“Then the kingdom of heaven will be like ten virgins who took their lamps and went to meet the bridegroom. Five of them were foolish, and five were wise. For when the foolish took their lamps, they took no oil with them, but the wise took flasks of oil with their lamps. As the bridegroom was delayed, they all became drowsy and slept. But at midnight there was a cry, ‘Here is the bridegroom! Come out to meet him.’ Then all those virgins rose and trimmed their lamps. And the foolish said to the wise, ‘Give us some of your oil, for our lamps are going out.’ But the wise answered, saying, ‘Since there will not be enough for us and for you, go rather to the dealers and buy for yourselves.’ And while they were going to buy, the bridegroom came, and those who were ready went in with him to the marriage feast, and the door was shut. Afterward the other virgins came also, saying, ‘Lord, lord, open to us.’ But he answered, ‘Truly, I say to you, I do not know you.’ Watch therefore, for you know neither the day nor the hour.” (Mat 25:1-13)
When it is just too late, you missed your ride, you missed your opportunity. Something was more important, something held you up. The door was closed. It has all happened to us at one time or another in life. Perhaps, we remember with a little regret. Jesus tells a story about five foolish virgins who come just too late to get into the party.
Weddings in Jesus day. It seems they could be rather fun parties to attend. Jesus often makes use of the imagery to describe his relationship with the church, the bride of Christ, whom he sanctifies through the washing of the water with the word. It was at a wedding that he chose to make his first miracle turning water into wine. Now, towards the end of his ministry he uses the same imagery to describe the last day.
The bridegroom comes, and those who are invited enter in to the party. But those who don’t come on time are locked out forever. And you hear of these ten who fall asleep. I suppose it isn’t that preposterous. Ten virgins asked to be what we would call bridesmaids. On the day of the wedding the husband would show up at his bride’s house, they would have a meal there, a feast with her family. It was more or less private, and then when all that ceremony was over, he would escort his wife to their new home. There would be a parade of sorts for all who were invited, and the bridesmaids would lead the way with their lamps. They would be posted somewhere to wait while he ate with the family. Evidently the Bridegroom got along with the in-laws well enough and delayed. The giddy girls waiting to celebrate dozed off, all together. Perhaps they figured it was best to get a little rest now so they could go the distance as it were, and wouldn’t have to leave the party early. Who knows?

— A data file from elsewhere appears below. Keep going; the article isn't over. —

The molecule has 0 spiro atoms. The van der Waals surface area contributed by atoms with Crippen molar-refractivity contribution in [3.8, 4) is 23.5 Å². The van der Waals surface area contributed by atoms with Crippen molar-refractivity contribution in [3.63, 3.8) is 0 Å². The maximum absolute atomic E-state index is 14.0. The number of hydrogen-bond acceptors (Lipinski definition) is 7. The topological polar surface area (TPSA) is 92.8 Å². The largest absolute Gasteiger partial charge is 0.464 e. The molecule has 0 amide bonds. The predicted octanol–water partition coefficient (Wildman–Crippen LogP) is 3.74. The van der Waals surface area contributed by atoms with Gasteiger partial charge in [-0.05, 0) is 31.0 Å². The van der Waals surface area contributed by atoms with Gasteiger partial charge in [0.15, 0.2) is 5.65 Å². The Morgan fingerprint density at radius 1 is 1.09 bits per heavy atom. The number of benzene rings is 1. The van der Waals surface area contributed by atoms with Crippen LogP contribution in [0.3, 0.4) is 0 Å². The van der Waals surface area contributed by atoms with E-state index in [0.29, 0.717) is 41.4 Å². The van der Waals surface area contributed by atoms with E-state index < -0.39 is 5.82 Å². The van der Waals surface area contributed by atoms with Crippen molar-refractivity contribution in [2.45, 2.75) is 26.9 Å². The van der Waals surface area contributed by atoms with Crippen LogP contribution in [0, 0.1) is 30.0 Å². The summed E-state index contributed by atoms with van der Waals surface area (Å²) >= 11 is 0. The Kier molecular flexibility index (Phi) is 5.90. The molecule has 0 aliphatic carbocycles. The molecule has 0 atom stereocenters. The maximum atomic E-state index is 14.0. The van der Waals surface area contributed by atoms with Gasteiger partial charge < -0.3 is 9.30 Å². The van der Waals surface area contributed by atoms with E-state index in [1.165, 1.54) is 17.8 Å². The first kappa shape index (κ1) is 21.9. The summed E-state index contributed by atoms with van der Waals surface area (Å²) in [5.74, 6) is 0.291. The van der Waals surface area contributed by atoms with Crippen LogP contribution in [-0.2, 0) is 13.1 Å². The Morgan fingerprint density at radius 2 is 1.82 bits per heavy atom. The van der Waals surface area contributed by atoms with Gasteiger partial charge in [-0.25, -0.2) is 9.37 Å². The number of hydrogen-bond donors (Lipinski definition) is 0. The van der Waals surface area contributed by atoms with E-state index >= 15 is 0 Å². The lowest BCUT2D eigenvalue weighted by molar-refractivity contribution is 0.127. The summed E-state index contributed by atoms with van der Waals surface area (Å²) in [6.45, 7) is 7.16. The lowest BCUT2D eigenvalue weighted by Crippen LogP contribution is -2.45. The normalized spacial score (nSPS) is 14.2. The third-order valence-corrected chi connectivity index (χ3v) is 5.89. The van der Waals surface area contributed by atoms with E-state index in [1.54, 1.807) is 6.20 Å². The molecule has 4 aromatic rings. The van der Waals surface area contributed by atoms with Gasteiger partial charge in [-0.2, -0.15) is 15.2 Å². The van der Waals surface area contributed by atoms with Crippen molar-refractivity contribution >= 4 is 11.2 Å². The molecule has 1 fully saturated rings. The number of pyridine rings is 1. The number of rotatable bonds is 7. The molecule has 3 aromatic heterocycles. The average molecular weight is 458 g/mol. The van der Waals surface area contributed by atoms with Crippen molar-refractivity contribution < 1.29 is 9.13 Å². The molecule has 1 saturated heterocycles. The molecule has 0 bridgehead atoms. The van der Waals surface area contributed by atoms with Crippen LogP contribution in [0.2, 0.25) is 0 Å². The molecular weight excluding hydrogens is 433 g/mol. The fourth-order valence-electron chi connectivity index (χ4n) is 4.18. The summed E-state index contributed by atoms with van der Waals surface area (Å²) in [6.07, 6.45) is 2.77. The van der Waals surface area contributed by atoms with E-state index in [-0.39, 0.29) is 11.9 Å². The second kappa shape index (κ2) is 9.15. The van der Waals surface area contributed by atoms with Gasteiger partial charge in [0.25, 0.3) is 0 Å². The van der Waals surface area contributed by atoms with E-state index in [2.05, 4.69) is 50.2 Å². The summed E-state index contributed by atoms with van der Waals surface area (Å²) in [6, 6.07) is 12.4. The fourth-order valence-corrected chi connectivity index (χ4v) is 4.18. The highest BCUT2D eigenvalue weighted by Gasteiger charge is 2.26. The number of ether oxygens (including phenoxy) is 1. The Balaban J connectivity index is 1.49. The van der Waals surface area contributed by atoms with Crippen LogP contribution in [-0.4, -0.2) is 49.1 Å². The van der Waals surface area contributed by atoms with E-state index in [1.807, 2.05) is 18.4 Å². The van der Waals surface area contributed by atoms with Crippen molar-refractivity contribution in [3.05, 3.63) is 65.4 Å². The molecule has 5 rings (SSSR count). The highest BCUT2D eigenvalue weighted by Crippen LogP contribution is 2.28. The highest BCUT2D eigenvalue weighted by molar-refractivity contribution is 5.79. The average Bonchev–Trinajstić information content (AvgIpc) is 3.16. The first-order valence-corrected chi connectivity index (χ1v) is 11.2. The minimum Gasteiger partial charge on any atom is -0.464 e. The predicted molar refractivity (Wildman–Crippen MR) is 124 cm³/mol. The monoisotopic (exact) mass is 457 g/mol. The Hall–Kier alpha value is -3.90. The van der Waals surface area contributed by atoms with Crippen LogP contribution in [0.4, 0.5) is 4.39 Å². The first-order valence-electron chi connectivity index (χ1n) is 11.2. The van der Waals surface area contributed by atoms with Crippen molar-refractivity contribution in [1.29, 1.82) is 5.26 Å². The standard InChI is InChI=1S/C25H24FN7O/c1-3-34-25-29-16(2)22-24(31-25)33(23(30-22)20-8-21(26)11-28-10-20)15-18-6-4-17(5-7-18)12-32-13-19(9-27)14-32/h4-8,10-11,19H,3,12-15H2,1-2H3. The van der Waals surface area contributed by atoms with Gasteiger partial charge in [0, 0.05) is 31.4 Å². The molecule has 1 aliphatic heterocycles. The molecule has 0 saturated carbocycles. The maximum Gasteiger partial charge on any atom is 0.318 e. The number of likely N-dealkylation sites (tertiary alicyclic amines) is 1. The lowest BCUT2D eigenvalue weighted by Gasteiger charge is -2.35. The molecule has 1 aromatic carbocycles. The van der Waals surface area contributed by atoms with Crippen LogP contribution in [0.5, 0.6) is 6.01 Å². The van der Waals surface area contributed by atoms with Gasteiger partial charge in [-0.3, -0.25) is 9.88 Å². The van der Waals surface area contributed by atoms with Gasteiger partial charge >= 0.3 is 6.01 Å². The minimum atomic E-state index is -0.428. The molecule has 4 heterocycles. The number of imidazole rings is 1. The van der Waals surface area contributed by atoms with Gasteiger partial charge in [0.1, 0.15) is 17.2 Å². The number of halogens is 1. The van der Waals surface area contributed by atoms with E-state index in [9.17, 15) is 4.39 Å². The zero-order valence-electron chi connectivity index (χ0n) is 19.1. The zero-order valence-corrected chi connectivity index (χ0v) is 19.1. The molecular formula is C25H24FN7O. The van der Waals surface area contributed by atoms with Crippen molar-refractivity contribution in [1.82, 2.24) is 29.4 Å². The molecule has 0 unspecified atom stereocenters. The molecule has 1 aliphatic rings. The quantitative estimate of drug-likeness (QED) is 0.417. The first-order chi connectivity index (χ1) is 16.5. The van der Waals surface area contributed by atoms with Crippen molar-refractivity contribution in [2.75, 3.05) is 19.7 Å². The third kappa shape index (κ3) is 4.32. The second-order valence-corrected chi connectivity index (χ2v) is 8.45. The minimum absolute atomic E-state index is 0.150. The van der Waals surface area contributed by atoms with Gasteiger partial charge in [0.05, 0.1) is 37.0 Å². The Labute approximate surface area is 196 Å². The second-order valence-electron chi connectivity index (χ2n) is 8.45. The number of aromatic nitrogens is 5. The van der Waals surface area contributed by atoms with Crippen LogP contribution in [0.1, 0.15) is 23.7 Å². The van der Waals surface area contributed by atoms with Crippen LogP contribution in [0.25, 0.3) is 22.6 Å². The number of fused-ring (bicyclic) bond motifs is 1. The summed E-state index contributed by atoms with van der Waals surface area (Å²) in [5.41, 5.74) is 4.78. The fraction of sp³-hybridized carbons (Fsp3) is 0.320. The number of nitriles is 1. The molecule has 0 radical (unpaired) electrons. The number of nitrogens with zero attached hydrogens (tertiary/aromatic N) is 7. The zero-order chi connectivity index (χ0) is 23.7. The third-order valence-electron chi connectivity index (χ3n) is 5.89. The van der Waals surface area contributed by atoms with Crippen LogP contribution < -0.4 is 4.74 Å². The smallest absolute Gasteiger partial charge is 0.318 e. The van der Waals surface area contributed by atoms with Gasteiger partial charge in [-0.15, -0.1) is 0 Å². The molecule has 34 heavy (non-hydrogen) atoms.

The truth is it is a picture of us. We have all been invited to the wedding. We are all waiting for Jesus to come. By all I mean the whole world. Not just you in the church. Not just you with your oil flasks at hand, who believe that Jesus is the Christ, the messiah, the savior of the world. But that is just it. He is the savior of the world. His death on the cross, the blood he shed there for the forgiveness of sins? He shed that for you. He shed that for your neighbor too. He has invited the whole world then to the party, the feast of rich food and fine wine as Isaiah describes it. All have been invited. And none of us know when it is that Jesus, the bridegroom will come to escort his bride to his heavenly home. None of us know when it is going to be too late to be sanctified with the water and the word, too late to take the invitation seriously, too late to purchase the midnight oil for the party.
Without faith, you don’t get in, without faith that confesses Jesus Christ is Lord, that Jesus is the messiah, you don’t get in. That’s a relief to us, I suppose, those of us who already believe. But we might go about trying to wake up the foolish ones now. Baptize our children, raise them in the faith, and share it with our friends. None of us really know when the bridegroom comes. There is oil enough for sale right now though, with which to light your lamps. With which to tend to them and make them burn bright. There is the word, there are the sacraments that constantly feed the faith, that little flame of Christ dispelling the darkness of the world. It’s here, in the church where the gospel is preached, where the bride is sanctified in the washing of the water and the word, where Christ’s body and blood are given for you for the forgiveness of sins. Those sins that would pollute the oil, and gunk it up so that it does not burn. It’s here. To sustain you. And it is here now.
Too late comes. It comes with a motorcycle accident on the way home from work. It comes with a heart attack in the middle of the night. Too late comes with failed surgery. Too late comes with the sound of a trumpet and angels separating the wheat from the chaff. But salvation comes now. Salvation comes in the forgiveness of sins. Salvation comes with the sprinkling of clean water and God bestowing upon you the Holy Spirit who is called Holy because he makes you Holy and dresses you for the wedding, taking your heart of stone and giving you a heart of flesh, cleansing you from all your idols. Salvation comes now. It comes in the proclamation of the gospel Sunday after Sunday. Salvation comes in bread and wine blessed with the words of Christ to be his body and blood given and shed for you for the forgiveness of sins. Salvation comes now in conversation with a friend and an invitation to a fortunate end, a death in Christ to be raised up to the newness of life. Yes, salvation comes in Christ his death for your sins, his resurrection for your justification.
Now the peace of God that surpasses all understanding keep your hearts and minds in Christ Jesus our Lord. Amen.